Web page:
FC Dallas

The first MLS team other than D.C. United to win a trophy — the 1997 U.S. Open Cup — FCD (still working on a nickname, if we’re indeed rejecting “Hoops”) haven’t won one since, though they reached the MLS Cup final in 2010.

Trophies: 1997 U.S. Open Cup

Fan personality: Stuck in traffic on the way to Frisco. Good traditions, though, dating back to the fan-created Brimstone Cup for the season winner of the once-heated Dallas-Chicago rivalry. Established another good rivalry with Houston when the Dynamo came to Texas.


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Stadium situation: The biggest knock on the Stadium Formerly Known As Pizza Hut Park has always been location — nearly 30 miles from City Hall in Dallas. Aside from that, it’s a nice complex with a centerpiece stadium that hosts the occasional College Cup or big event in addition to FCD games.

History

Competitive from Year 1, with original coach Dave Dir leveraging his knowledge of U.S. talent to draft wisely. Jason Kreis broke out as one of the league’s top scorers, Colombian Leonel Alvarez was a solid cornerstone, and Ariel Graziani joined the attack for a couple of productive years.

But the playoffs were never kind to the team then known as the Dallas Burn. They ran into Los Angeles a couple of times and lost an epic quarterfinal series with Colorado in 2002. That was the last of seven straight postseason appearances.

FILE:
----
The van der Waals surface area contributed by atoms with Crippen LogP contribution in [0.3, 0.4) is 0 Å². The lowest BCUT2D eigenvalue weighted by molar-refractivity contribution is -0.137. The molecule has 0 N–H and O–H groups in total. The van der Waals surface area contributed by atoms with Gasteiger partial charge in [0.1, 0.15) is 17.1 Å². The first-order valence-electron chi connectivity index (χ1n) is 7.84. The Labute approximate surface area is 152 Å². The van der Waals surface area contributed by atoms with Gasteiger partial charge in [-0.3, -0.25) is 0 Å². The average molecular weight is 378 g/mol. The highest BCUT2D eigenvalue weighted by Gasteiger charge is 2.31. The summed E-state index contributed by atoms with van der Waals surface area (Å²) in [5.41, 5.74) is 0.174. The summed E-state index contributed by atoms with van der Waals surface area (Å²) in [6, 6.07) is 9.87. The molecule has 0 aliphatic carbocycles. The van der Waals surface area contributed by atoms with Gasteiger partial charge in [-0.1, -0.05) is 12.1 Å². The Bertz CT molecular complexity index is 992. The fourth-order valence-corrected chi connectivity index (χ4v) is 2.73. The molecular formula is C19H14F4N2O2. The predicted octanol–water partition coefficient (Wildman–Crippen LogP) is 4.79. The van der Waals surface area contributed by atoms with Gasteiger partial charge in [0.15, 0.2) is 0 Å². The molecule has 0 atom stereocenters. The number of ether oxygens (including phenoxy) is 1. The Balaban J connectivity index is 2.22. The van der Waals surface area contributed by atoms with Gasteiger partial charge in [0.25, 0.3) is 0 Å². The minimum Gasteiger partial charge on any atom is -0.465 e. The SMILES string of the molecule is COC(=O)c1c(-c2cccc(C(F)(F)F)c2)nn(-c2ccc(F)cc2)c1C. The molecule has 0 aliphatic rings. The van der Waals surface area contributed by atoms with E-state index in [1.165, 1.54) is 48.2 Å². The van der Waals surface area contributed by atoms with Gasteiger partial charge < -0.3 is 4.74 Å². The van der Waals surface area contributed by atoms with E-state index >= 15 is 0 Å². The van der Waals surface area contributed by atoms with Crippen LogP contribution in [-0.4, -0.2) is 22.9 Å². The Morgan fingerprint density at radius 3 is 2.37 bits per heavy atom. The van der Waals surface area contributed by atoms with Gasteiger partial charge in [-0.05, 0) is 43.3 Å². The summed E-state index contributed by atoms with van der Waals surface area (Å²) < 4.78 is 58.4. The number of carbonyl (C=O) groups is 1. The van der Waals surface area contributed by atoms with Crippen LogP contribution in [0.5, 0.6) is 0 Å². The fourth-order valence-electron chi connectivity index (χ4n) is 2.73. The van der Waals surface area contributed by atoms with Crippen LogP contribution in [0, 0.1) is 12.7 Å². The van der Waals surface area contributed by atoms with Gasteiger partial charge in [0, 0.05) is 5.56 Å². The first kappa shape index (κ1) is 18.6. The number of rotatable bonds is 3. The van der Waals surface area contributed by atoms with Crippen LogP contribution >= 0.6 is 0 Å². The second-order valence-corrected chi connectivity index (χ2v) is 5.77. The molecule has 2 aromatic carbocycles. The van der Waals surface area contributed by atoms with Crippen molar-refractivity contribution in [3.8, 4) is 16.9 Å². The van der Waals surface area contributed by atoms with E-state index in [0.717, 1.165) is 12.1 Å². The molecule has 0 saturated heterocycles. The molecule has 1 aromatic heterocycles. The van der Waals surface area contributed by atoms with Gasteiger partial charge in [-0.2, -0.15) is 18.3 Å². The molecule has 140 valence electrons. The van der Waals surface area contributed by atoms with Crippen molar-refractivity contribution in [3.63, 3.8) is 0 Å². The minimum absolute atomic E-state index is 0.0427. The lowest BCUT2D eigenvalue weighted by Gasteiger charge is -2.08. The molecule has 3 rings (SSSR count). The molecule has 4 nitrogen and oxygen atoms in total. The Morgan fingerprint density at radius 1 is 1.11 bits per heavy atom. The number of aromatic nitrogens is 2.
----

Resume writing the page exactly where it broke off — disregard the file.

In 2003, the Burn left the Cotton Bowl for a temporary home at Southlake Carroll High School. That field might be nice for football under the legendary Texas Friday night lights. Not so much for summer soccer. Players burned (sorry) their feet on the field, and fans weren’t happy. The team went back to the Cotton Bowl for a season and change, then moved into their own venue in 2005. That coincided with a name change — Burn out, FC Dallas in.

Carlos Ruiz led a resurgence in the early years of the new name and new stadium, but postseason success was again elusive. Finally, in 2010, FCD dismantled Los Angeles in the semifinals and made it to the final in chilly Toronto, then lost in unlucky fashion on an extra-time own goal by top defensive prospect George John. Injuries prevented another run in 2011 and in 2012.

After 2012, up-and-coming national team player Brek Shea transferred to Stoke City, and the team finally parted with goalkeeping legend Kevin Hartman. In sublime playmaker David Ferreira they trust — if he can stay healthy.

2013 previews: MLSSoccer.com, ESPN, Soccer America, SB Nation

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